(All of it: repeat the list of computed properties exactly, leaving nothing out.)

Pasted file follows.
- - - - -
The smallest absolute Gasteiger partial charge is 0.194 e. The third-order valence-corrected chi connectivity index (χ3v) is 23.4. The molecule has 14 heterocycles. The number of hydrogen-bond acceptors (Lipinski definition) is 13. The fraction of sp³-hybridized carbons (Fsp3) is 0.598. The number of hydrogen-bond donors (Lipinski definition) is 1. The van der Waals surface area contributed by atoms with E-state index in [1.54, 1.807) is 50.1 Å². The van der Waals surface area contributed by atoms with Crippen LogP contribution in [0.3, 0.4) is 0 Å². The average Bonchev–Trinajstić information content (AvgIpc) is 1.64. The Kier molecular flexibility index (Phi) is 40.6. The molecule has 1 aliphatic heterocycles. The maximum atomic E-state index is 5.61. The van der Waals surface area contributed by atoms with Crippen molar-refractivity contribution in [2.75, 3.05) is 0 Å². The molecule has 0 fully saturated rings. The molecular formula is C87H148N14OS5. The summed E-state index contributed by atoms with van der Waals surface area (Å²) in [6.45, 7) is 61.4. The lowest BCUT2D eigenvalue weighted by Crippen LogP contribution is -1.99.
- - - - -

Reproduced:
The smallest absolute Gasteiger partial charge is 0.194 e. The third-order valence-corrected chi connectivity index (χ3v) is 23.4. The molecule has 14 heterocycles. The number of hydrogen-bond acceptors (Lipinski definition) is 13. The fraction of sp³-hybridized carbons (Fsp3) is 0.598. The number of hydrogen-bond donors (Lipinski definition) is 1. The van der Waals surface area contributed by atoms with E-state index in [1.54, 1.807) is 50.1 Å². The van der Waals surface area contributed by atoms with Crippen LogP contribution in [0.3, 0.4) is 0 Å². The average Bonchev–Trinajstić information content (AvgIpc) is 1.64. The Kier molecular flexibility index (Phi) is 40.6. The molecule has 1 aliphatic heterocycles. The maximum atomic E-state index is 5.61. The van der Waals surface area contributed by atoms with Crippen molar-refractivity contribution in [2.75, 3.05) is 0 Å². The molecule has 0 fully saturated rings. The molecular formula is C87H148N14OS5. The summed E-state index contributed by atoms with van der Waals surface area (Å²) in [6.45, 7) is 61.4. The lowest BCUT2D eigenvalue weighted by Crippen LogP contribution is -1.99.